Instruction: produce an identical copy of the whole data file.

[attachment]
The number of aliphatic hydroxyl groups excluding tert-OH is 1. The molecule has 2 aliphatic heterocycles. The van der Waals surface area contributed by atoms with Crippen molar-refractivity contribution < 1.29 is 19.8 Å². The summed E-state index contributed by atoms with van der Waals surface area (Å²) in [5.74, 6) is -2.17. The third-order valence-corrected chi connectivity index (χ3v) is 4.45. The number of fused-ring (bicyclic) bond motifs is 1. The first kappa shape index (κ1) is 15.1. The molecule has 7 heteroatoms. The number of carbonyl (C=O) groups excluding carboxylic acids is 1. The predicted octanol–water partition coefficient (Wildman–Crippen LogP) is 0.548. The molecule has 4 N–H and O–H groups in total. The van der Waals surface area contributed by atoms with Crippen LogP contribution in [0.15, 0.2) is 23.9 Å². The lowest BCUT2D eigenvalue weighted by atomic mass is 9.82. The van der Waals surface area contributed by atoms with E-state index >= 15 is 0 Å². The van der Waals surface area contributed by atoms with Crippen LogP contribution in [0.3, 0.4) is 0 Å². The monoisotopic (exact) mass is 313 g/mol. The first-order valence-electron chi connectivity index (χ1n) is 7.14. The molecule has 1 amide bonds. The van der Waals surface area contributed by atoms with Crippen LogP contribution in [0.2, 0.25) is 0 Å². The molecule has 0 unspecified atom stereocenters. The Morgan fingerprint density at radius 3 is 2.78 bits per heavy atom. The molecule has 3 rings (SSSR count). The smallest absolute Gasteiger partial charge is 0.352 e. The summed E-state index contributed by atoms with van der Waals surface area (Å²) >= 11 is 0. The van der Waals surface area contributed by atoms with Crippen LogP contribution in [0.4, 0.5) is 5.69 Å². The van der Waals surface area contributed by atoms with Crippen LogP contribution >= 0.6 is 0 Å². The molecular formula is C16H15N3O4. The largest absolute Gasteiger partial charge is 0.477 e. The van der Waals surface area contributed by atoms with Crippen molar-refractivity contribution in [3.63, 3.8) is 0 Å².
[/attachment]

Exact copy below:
The number of aliphatic hydroxyl groups excluding tert-OH is 1. The molecule has 2 aliphatic heterocycles. The van der Waals surface area contributed by atoms with Crippen molar-refractivity contribution < 1.29 is 19.8 Å². The summed E-state index contributed by atoms with van der Waals surface area (Å²) in [5.74, 6) is -2.17. The third-order valence-corrected chi connectivity index (χ3v) is 4.45. The number of fused-ring (bicyclic) bond motifs is 1. The first kappa shape index (κ1) is 15.1. The molecule has 7 heteroatoms. The number of carbonyl (C=O) groups excluding carboxylic acids is 1. The predicted octanol–water partition coefficient (Wildman–Crippen LogP) is 0.548. The molecule has 4 N–H and O–H groups in total. The van der Waals surface area contributed by atoms with Crippen LogP contribution in [0.15, 0.2) is 23.9 Å². The lowest BCUT2D eigenvalue weighted by atomic mass is 9.82. The van der Waals surface area contributed by atoms with E-state index >= 15 is 0 Å². The van der Waals surface area contributed by atoms with Crippen LogP contribution in [0.3, 0.4) is 0 Å². The monoisotopic (exact) mass is 313 g/mol. The first-order valence-electron chi connectivity index (χ1n) is 7.14. The molecule has 1 amide bonds. The van der Waals surface area contributed by atoms with Crippen LogP contribution in [0.2, 0.25) is 0 Å². The molecule has 0 unspecified atom stereocenters. The Morgan fingerprint density at radius 3 is 2.78 bits per heavy atom. The molecule has 3 rings (SSSR count). The smallest absolute Gasteiger partial charge is 0.352 e. The summed E-state index contributed by atoms with van der Waals surface area (Å²) >= 11 is 0. The van der Waals surface area contributed by atoms with Crippen LogP contribution in [0.4, 0.5) is 5.69 Å². The van der Waals surface area contributed by atoms with Crippen LogP contribution >= 0.6 is 0 Å². The molecular formula is C16H15N3O4. The largest absolute Gasteiger partial charge is 0.477 e. The van der Waals surface area contributed by atoms with Crippen molar-refractivity contribution in [3.63, 3.8) is 0 Å².